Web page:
“Uncle Vanya” at Bard’s Fisher Center, July 11-20
It’s the multi-day events that really make you feel lame when you miss them. Peter Dinklage, best-known for his portrayal of a misanthrope train enthusiast in The Station Agent, received good reviews for the title role in the Chekhov play. Just not from me, who had written down the wrong dates in his planer. I do plan on attending a performance of the site-specific choreographic work Noémi Lafrance has created for six dancers on top of the Fisher Center that will debut later this month. A preview of Lafrance’s Rapture appears on page 121.

“Complete Works of William Shakespeare (Abridged),” July 22- August 28
Jay Blotcher previewed this production of the Hudson Valley Shakespeare Festival for our August issue. Created by the Reduced Shakespeare Company for the Edinburgh Fringe festival in 1987, it’s all 37 of the Bard’s plays in 90 minutes, including a version of “Hamlet” backwards. A student production I saw 10 years ago was hilarious, so I imagine that in the sure hands of HVSF, it’s gut-busting. Luckily, additional dates have been added for the first week of September. www.hvshakespeare.org.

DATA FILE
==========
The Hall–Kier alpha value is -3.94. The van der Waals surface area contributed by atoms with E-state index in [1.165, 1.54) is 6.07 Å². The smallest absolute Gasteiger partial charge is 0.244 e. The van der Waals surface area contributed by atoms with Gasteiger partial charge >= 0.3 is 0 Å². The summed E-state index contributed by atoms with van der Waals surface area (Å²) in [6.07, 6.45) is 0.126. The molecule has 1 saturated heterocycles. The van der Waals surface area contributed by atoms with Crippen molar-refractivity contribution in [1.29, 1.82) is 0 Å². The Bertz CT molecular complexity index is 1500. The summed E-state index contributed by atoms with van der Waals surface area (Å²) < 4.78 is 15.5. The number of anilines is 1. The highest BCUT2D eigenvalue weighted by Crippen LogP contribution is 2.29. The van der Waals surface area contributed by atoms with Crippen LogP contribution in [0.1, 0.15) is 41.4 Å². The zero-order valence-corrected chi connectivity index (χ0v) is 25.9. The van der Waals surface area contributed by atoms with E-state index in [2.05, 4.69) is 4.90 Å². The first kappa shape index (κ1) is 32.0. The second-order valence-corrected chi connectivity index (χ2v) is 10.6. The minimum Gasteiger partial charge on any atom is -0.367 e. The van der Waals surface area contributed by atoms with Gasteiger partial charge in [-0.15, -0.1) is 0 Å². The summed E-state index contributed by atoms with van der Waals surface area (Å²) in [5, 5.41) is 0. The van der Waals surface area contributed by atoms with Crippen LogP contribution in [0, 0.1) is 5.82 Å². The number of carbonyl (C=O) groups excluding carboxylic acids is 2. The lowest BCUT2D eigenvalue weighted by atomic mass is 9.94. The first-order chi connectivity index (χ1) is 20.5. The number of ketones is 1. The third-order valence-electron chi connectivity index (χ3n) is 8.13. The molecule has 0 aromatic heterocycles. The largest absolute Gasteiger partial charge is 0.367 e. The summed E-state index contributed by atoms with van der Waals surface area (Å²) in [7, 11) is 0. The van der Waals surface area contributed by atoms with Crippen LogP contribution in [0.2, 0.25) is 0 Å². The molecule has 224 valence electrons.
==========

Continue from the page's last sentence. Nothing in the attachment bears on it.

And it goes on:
Hudson River Swim, August 3

Last fall I read Akiko Busch’s Nine Ways to Cross a River. In it, Busch, who lives in Dutchess County, details swimming across a number of bodies of water, one of which is the majestic Hudson. When I had the opportunity to meet Busch last fall, I expressed my admiration for both the meditative engagement of her prose style and the accomplishment of fording so many rivers under her own power. Busch, a modest woman with two teenage children, assured me that I, too, could swim across the Hudson, and that I should join the mass swim to benefit Pete Seeger’s Beacon River Pool on August 3. Suffice to say that when the date arrived, I felt more like a chicken than a shad. I stayed home to train for the tanning team.

For those up for a late-season Hudson River crossing, the Hudson River Swim for Life will take place from Nyack to Sleepy Hollow on September 7. www.hudsonriverswim.org.

Swimming Cities of Switchback Sea, August 20 & 21
One of the more idiosyncratic projects I set out to see this summer, Swimming Cities of Switchback Sea is a flotilla of seven boats crafted out of salvaged materials and scrap wood by the artist Swoon and her troupe, what the artist calls an “invented landscape.” The boats set sail down the river on August 15 for a series of performances, staged on the boats themselves and accompanied by music from the neo-Gypsy ensemble Dark Dark Dark, at towns along the river in Troy. I missed the first performance at the Saugerties Lighthouse. The second, at the Hudson River Maritime Museum in Kingston’s Rondout, less than a mile from my house, I had to skip due to the fact that—irony of meta-irony—I had to write my column. Switchback Sea will be landing at Deitch Studios on the East River in Long Island City on September 7, with performances September 11 to 13. www.switchbacksea.org.

Better luck next year. Maybe I’ll get an iPhone to help with scheduling my roster of events.

Get your weekly dose of Chronogram on Monday mornings at 8:15 with Brian and Greg Gattine on “The Morning Show with Gattine and Franz.” WDST 100.1FM.